Becky Bierman 88 298.
(photo credit: )
'I grew up in a small town near Washington, D.C. and spent a lot of my time playing in the woods and at the swimming hole," Becky Bierman recalls. "I love being outdoors, I've always loved being outdoors."
Now a grown-up, Becky still spends her days outside - working in the strawberry fields of Beit Dagan, near Rishon Lezion, for the Ministry of Agriculture.
"I knew I wanted to study something having to do with biology, and after taking a botany course I was hooked," says Becky, who then went to graduate school in Urbana, Illinois to study agriculture.
"I knew the more I focused my career on agriculture the more I was really focusing my career on aliya, because it's important for me to live in a Jewish community and in America, Jewish communities tend to be in cities - so Israel was my only option."
Both of Becky's parents were born in America, as were her mother's parents, and her father's parents immigrated to the US before the war. Her two younger siblings - a boy and a girl - remain in Maryland with her parents.
"I grew up in a very Zionist family," she says. "And my parents were very supportive of my aliya - they always thought it was a good idea."
"I'd been thinking about making aliya for years," Becky reveals. "Moving to Israel was always an option and something I wanted to do."
She remembers a summer trip to Israel with Bnei Akiva as the time when she really "fell in love with Israel."
"I saw all the different types of Jewish communities here, different from your standard suburban American community which is very nice," she explains, "but not for me."
"There was never a big epiphany moment for me," she relates, "it was a slow, natural process and so it felt like the right thing to do. [Israel] is really the only place I could picture myself living."
A year and a half before she made aliya Becky took a pilot trip to Israel to see if she could make her dream a reality.
"I wanted to see if I could pull it off practically - I was pleased with what I saw and it made everything more realistic."
When she returned home, she contacted a shaliah and began the process of making aliya.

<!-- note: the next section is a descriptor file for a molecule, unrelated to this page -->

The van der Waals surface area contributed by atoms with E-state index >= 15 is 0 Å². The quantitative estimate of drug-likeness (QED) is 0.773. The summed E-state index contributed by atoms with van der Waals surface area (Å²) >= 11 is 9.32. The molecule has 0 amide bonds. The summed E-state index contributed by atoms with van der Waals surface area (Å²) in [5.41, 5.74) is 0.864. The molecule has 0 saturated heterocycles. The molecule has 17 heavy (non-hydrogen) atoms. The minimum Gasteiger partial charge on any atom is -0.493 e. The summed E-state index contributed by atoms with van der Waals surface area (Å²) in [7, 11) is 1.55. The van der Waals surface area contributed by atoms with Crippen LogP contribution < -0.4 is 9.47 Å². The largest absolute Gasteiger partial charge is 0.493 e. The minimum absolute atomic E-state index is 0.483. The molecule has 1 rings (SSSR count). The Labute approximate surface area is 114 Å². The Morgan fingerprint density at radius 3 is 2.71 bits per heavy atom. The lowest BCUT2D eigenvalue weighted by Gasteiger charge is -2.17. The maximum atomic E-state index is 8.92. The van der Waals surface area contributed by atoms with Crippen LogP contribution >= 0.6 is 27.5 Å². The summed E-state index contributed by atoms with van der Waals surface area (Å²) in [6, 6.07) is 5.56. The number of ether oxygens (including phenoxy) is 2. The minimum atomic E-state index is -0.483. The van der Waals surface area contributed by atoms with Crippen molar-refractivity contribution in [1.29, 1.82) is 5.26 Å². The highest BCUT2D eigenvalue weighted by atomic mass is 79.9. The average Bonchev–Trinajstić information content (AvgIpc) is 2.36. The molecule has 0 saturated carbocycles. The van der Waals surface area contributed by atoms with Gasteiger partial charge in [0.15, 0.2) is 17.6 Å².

"I was the only person on my plane making aliya so I didn't have to wait on any lines," she recalls of her arrival in July 2004. "A friend of mine came to meet me and a guy from AACI helped me carry my bags. I stayed with friends for a few days and then moved into Ulpan Etzion."
Becky stayed at Ulpan Etzion for five months, where she learned Hebrew and made friends, most of whom are still her friends today.
"It was a very soft landing because you have an instant support system," she says of her time in ulpan, though she admits it's not as easy as it sounds.
"It's a big move. In the beginning it's a bit of a roller coaster, but now thank god I'm feeling more settled."
"I set up my job while I was in ulpan," says Becky, who works for Machon Volcani, a research center in the Ministry of Agriculture.
"Basically, I do research on strawberries," she explains. "We're trying to find new ways to treat a disease of strawberries called powdery mildew, so I spend a lot of my time working in greenhouses - taking care of the strawberries, maintaining the irrigation system, taking off old leaves and checking for bugs."
"I also work in a laboratory and do experiments on strawberry plants to find out if any of the stuff we're testing is good strawberry medicine. I care a lot about the sustainable use of natural resources and food production, so this is a great job for me."
After she finished ulpan, Becky moved out of Jerusalem for a while to be closer to work, which she says was a great experience because "it was more mainstream Israel - it was easier to be in touch with your average Israeli."
But eventually she moved back to the holy city, where she now resides in the San Simon neighborhood, sharing an apartment with two friends she made in ulpan.
Although Becky says she spends most of her time working and taking buses back and forth to Beit Dagan, on Shabbat she has time to herself, and she enjoys making meals with friends.
"I have several good friends from childhood and university who made aliya around the same time as me," Becky says, adding that many of the people she met in ulpan are still part of her core group of friends.
"But everyone I work with is Israeli," she points out, "so I do have some Israeli friends from work."
"I'm very glad that I was so fortunate to be able to find work right away in my field, but it's hard to make a living here. Thank god I'm okay," she concludes, "I have what I need."
Becky says her Hebrew is "very good," though she would like to work on her writing a bit.
"All my work is in Hebrew, which was very difficult in the beginning," she admits, "but now I'm very comfortable and I'm really happy about that."
Calling herself modern Orthodox, Becky says her religion is a very important aspect of her life.
"I feel in a lot of ways that it's much more natural here, you can buy kosher food everywhere, everyone's celebrating the same holidays," she relates. "When I was here for Pessah I was like wow, this must be what it feels like to be Christian in America in December."
"I feel like an Israeli who grew up in America," Becky says. "I feel very comfortable with the culture here, but I didn't grow up here, I didn't go to school here, I didn't go to the army here, so a lot of my ideas are brought from America."
"In a lot of ways I'm always going to be American, but this feels like home."
"Some day down the road I'd like to have a family, I could see myself living in the Galil, raising a bunch of kids in a garden," reveals Becky, "but I'm keeping my options open."
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